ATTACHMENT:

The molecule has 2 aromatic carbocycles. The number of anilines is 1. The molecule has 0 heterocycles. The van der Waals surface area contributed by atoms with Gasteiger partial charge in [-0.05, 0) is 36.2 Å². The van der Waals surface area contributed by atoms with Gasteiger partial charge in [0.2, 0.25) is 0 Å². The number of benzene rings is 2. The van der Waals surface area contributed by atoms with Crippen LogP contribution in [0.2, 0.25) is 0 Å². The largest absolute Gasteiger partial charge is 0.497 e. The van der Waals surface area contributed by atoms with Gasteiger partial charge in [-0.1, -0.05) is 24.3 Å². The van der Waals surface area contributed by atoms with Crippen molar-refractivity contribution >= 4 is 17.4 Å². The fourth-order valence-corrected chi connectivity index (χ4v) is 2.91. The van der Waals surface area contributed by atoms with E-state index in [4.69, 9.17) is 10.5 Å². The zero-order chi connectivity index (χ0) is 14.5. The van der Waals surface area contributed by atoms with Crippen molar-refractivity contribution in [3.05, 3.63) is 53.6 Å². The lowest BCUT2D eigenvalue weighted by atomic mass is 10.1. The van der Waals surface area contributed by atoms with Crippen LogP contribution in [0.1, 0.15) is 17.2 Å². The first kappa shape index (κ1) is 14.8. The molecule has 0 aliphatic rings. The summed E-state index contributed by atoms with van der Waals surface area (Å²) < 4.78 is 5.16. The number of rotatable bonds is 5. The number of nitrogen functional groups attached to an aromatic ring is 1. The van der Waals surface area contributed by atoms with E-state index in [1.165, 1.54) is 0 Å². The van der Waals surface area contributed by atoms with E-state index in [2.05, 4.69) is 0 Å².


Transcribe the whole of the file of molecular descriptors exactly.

The molecule has 2 aromatic carbocycles. The number of anilines is 1. The molecule has 0 heterocycles. The van der Waals surface area contributed by atoms with Gasteiger partial charge in [-0.05, 0) is 36.2 Å². The van der Waals surface area contributed by atoms with Gasteiger partial charge in [0.2, 0.25) is 0 Å². The number of benzene rings is 2. The van der Waals surface area contributed by atoms with Crippen LogP contribution in [0.2, 0.25) is 0 Å². The largest absolute Gasteiger partial charge is 0.497 e. The van der Waals surface area contributed by atoms with Gasteiger partial charge in [-0.1, -0.05) is 24.3 Å². The van der Waals surface area contributed by atoms with Crippen molar-refractivity contribution >= 4 is 17.4 Å². The fourth-order valence-corrected chi connectivity index (χ4v) is 2.91. The van der Waals surface area contributed by atoms with E-state index in [4.69, 9.17) is 10.5 Å². The zero-order chi connectivity index (χ0) is 14.5. The van der Waals surface area contributed by atoms with Crippen molar-refractivity contribution in [3.05, 3.63) is 53.6 Å². The lowest BCUT2D eigenvalue weighted by atomic mass is 10.1. The van der Waals surface area contributed by atoms with Crippen LogP contribution in [0.1, 0.15) is 17.2 Å². The first kappa shape index (κ1) is 14.8. The molecule has 0 aliphatic rings. The summed E-state index contributed by atoms with van der Waals surface area (Å²) < 4.78 is 5.16. The number of rotatable bonds is 5. The number of nitrogen functional groups attached to an aromatic ring is 1. The van der Waals surface area contributed by atoms with E-state index in [1.165, 1.54) is 0 Å². The van der Waals surface area contributed by atoms with E-state index in [2.05, 4.69) is 0 Å².